MapQuest Developer Blog

  • Dump Your Garmin

    Dump your Garmin! No, I don't mean getting rid of your Garmin, so don't go chucking it out the window just yet. I'm referring to dumping the data from the .gpx file your Garmin device utilizes to store location and route information.

    A co-worker of mine recently asked me to write an app that reads a Garmin's .gpx file and displays the waypoints and the route on a map. Never having seen a .gpx file (I'm a TomTom boy, myself) I was pretty sure it would include all the basics - lat/lng, name, etc, etc. I found what I was expecting in the file, not much to it, it's fairly simple.

    garmin gpx screen

    You can view the sample app here. Viewsource is enabled on the sample so you can see the code involved in it. To sum it up, I used an HTTPService to read the file, array collections (I know they're heavy and slow, but they're easy), and looped through the collections displaying the waypoints and route on the map. If you're at all familiar with placing POIs and routes on MapQuest's maps, the whole process is fairly simple.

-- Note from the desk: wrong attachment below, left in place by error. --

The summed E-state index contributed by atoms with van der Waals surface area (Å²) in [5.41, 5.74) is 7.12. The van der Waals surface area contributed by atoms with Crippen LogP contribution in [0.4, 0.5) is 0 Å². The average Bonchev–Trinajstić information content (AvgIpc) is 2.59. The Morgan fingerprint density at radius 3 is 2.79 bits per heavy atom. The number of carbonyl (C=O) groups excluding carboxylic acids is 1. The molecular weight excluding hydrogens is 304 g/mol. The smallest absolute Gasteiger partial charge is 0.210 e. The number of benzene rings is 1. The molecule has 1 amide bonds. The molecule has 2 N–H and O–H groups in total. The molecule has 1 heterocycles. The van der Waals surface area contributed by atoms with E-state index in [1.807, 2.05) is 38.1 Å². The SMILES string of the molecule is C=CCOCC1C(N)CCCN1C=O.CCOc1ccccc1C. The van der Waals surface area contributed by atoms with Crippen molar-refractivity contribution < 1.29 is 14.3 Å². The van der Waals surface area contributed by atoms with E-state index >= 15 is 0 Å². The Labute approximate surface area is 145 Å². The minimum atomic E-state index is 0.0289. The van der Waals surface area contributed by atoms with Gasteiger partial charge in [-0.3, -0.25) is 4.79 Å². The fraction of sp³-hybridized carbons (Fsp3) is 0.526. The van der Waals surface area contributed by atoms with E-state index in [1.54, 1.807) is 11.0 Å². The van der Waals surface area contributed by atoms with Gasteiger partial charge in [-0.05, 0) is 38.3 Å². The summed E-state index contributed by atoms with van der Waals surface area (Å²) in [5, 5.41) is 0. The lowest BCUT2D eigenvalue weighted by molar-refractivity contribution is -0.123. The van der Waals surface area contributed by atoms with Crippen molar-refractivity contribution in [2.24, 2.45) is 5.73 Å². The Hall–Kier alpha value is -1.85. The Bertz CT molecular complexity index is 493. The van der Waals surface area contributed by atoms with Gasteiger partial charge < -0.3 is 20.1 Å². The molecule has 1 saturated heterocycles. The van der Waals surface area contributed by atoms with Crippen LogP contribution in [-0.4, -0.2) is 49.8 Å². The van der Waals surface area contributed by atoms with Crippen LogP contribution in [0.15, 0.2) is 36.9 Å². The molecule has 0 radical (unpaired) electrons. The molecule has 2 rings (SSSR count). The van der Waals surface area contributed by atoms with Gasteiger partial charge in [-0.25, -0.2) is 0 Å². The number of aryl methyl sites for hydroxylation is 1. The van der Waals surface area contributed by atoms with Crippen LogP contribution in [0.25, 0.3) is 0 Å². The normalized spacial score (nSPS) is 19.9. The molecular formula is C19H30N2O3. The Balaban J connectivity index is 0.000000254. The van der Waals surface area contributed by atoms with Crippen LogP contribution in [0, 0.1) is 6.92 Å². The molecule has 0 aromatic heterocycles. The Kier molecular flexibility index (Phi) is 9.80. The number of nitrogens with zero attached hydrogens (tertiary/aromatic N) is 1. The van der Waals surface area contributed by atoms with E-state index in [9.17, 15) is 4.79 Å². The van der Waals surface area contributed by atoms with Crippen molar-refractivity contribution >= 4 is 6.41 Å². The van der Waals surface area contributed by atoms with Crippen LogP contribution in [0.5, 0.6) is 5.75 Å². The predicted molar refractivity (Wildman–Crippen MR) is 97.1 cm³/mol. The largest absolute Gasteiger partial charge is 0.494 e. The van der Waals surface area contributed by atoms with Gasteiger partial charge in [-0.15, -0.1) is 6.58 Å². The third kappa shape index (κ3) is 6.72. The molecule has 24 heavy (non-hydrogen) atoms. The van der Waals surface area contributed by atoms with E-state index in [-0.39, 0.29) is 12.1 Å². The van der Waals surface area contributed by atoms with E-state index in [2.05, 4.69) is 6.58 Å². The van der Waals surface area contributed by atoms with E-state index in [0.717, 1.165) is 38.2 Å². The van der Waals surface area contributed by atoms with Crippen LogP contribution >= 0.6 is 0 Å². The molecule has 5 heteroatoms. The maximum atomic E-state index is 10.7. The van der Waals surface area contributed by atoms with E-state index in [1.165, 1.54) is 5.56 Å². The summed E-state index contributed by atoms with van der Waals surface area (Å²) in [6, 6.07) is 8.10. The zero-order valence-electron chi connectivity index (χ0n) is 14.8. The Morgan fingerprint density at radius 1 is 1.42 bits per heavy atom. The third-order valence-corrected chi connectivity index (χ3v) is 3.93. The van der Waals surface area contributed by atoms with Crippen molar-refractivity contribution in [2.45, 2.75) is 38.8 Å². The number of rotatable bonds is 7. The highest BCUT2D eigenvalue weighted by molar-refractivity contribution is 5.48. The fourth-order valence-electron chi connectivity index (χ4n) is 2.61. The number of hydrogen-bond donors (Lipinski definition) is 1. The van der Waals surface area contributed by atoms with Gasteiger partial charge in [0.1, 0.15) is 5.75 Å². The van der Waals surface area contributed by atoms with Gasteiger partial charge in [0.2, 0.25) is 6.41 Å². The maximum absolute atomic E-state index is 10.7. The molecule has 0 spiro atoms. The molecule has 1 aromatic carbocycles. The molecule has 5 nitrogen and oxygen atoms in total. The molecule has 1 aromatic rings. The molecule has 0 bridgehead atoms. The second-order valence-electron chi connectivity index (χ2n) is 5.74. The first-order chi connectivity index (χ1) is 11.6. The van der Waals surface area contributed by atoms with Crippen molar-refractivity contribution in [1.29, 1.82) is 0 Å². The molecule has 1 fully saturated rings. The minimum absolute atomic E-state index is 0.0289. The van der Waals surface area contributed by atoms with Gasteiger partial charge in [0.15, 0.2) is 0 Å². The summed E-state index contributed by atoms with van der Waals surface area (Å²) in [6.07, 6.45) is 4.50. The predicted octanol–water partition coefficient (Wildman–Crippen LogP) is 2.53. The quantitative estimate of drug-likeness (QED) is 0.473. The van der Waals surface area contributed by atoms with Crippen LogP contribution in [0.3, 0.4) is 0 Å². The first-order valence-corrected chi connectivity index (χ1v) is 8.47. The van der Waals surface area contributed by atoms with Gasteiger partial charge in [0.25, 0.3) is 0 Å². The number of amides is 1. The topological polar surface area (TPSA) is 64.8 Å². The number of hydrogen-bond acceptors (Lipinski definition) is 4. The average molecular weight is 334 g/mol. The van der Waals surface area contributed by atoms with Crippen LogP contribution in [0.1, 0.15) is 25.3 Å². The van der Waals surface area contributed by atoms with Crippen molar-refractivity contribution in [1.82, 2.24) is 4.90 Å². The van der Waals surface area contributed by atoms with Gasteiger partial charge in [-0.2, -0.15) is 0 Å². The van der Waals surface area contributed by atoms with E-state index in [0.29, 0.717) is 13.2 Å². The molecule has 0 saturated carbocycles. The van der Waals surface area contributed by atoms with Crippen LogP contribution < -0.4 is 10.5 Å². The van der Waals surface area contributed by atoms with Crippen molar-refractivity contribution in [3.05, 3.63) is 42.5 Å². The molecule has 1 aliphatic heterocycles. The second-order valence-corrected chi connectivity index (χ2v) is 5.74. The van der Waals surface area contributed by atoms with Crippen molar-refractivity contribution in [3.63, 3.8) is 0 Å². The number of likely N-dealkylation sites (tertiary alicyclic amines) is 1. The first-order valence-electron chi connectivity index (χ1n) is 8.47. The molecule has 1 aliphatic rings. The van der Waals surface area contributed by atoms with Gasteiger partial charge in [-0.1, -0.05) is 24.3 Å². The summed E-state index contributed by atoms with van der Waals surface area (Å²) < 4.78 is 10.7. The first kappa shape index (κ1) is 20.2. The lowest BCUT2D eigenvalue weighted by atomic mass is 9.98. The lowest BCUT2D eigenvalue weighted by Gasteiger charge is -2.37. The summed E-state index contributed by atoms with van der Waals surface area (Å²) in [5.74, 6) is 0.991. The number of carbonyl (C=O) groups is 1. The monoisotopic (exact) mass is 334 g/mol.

One other thing: On, by using the Garmin Communicator Plug-in, you can output map and directions info into a .gpx format using the "Send to GPS" option in the "Send To" menu.

    Hope this helps some one! If you threw your Garmin out the window in the first paragraph, neither MapQuest nor I are responsible.

  • 5.3 DotNet Sample Updates

    Use the DotNet API? We've made some updates and improvements to the 5.3 DotNet Simple Samples.

    Change #1

    Previously, in order to get the samples to build, you needed to download the mapquest API DLL separately and:

    • For and, edit all the project files
    • For, you had to add a reference to the DLL

    The current 5.3 mapquest20.dll has now been added to each package. For, it's in a /bin subdirectory so that it will automatically be picked up as a reference.

    For and, its been added to the top level of the zip package and we've modified all the project files so that the correct location is referenced.

    In short, when you extract the samples archive and open the solution file, the DLL will already be there with a working reference.

    Change #2

    The relevant MQServers file had localhost and strange development ports settings. These files have been updated so that they default to the appropriate dev server location (e.g., and port 80.

    Change #3